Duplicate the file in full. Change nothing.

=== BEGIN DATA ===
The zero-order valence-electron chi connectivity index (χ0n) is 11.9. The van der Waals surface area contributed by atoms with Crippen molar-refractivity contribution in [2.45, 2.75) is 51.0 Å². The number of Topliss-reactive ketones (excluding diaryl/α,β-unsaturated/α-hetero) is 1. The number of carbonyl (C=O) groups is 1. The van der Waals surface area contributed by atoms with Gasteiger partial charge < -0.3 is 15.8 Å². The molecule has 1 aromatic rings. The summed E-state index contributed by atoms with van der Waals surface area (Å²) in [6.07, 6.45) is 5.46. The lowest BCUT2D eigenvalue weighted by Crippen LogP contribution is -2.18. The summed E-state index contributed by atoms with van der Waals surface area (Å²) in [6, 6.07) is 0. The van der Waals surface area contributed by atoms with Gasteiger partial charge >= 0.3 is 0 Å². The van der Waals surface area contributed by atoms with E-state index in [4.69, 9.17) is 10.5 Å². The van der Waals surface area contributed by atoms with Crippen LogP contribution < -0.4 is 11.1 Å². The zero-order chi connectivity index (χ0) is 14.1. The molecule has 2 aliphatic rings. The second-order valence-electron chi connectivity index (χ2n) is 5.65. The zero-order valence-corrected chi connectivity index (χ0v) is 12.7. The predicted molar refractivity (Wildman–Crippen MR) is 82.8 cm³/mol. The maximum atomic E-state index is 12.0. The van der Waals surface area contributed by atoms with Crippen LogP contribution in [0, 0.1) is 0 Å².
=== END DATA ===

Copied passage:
The zero-order valence-electron chi connectivity index (χ0n) is 11.9. The van der Waals surface area contributed by atoms with Crippen molar-refractivity contribution in [2.45, 2.75) is 51.0 Å². The number of Topliss-reactive ketones (excluding diaryl/α,β-unsaturated/α-hetero) is 1. The number of carbonyl (C=O) groups is 1. The van der Waals surface area contributed by atoms with Gasteiger partial charge < -0.3 is 15.8 Å². The molecule has 1 aromatic rings. The summed E-state index contributed by atoms with van der Waals surface area (Å²) in [6.07, 6.45) is 5.46. The lowest BCUT2D eigenvalue weighted by Crippen LogP contribution is -2.18. The summed E-state index contributed by atoms with van der Waals surface area (Å²) in [6, 6.07) is 0. The van der Waals surface area contributed by atoms with Gasteiger partial charge >= 0.3 is 0 Å². The van der Waals surface area contributed by atoms with E-state index in [4.69, 9.17) is 10.5 Å². The van der Waals surface area contributed by atoms with Crippen LogP contribution < -0.4 is 11.1 Å². The zero-order chi connectivity index (χ0) is 14.1. The molecule has 2 aliphatic rings. The second-order valence-electron chi connectivity index (χ2n) is 5.65. The zero-order valence-corrected chi connectivity index (χ0v) is 12.7. The predicted molar refractivity (Wildman–Crippen MR) is 82.8 cm³/mol. The maximum atomic E-state index is 12.0. The van der Waals surface area contributed by atoms with Crippen LogP contribution in [0, 0.1) is 0 Å².